The Making of Incarnation by Tom McCarthy review – all work and no play
Time-and-motion studies meets motion-capture acrobatics in a hi-tech saga that’s big on detail but devoid of insight
After consecutive Booker shortlistings, Tom McCarthy’s reputation as a boundary-pushing novelist seems set. But, perhaps more than anything he’s written, this latest work tempts the question: what exactly does a novel have to offer the reader in order to be classified as such?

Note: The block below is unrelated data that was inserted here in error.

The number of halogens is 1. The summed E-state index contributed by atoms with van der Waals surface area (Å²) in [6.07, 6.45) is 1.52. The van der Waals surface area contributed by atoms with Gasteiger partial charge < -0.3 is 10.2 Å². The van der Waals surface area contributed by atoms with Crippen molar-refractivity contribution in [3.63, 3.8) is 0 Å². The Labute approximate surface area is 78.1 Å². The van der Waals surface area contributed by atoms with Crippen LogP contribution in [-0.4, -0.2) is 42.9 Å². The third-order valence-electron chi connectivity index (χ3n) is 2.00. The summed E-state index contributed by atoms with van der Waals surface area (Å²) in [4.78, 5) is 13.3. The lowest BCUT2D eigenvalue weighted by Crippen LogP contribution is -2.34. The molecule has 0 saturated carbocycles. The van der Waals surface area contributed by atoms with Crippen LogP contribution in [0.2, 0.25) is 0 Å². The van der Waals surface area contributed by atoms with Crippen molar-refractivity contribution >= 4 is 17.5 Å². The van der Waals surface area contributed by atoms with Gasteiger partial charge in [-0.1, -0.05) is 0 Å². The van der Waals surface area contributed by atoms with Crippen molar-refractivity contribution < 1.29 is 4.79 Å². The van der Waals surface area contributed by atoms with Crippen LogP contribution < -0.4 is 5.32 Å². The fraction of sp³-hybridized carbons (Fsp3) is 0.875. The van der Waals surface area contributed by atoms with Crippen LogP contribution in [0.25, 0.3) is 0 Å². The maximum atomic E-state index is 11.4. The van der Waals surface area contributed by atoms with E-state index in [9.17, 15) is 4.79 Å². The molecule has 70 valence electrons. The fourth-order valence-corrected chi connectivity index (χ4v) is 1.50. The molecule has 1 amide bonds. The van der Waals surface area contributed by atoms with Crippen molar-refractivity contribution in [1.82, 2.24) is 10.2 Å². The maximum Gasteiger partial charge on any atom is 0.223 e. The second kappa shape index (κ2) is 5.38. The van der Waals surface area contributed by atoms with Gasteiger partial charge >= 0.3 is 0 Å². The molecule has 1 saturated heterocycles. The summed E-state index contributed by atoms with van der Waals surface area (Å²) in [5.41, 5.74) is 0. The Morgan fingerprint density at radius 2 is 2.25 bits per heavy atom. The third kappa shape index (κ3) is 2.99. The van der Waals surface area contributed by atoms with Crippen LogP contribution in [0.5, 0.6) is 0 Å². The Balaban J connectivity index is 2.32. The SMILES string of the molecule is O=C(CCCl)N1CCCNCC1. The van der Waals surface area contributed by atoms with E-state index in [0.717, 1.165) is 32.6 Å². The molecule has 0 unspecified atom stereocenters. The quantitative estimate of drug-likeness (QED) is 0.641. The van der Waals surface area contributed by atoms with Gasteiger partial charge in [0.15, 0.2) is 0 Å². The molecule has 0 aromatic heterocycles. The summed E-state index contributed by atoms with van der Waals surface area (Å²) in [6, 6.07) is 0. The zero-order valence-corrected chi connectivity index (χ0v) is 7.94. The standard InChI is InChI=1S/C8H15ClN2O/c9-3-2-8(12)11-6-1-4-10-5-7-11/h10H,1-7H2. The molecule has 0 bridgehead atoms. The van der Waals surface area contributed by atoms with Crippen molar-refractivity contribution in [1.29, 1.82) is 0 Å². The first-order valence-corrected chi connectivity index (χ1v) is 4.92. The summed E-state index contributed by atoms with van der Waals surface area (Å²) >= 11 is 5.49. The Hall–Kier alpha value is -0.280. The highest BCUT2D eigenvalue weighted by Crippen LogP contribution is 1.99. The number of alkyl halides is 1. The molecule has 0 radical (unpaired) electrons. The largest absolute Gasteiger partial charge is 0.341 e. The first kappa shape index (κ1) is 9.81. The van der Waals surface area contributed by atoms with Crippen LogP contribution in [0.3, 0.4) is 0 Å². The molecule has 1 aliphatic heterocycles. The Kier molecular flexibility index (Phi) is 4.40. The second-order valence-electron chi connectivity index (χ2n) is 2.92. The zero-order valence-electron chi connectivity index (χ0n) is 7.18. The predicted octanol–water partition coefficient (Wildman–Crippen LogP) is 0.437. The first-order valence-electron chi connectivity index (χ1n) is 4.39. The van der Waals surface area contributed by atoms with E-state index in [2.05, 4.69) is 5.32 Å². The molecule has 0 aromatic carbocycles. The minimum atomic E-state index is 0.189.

Structurally, it’s hard to quibble: The Making of Incarnation is multi-stranded in a tradition that goes back to Dickens. Monica Dean, a young lawyer, is at the LSE, researching the early history of time-and-motion studies – an anonymous client is interested in whether movements can be copyrighted. Mark Phocan is also at work: Pantarey is a motion-capture specialist company on the outskirts of Oxford, today enticing a couple to perform enthusiastic sex while plastered in digital markers. And Ben Briar has a new job as scientific adviser on the sci-fi blockbuster Incarnation.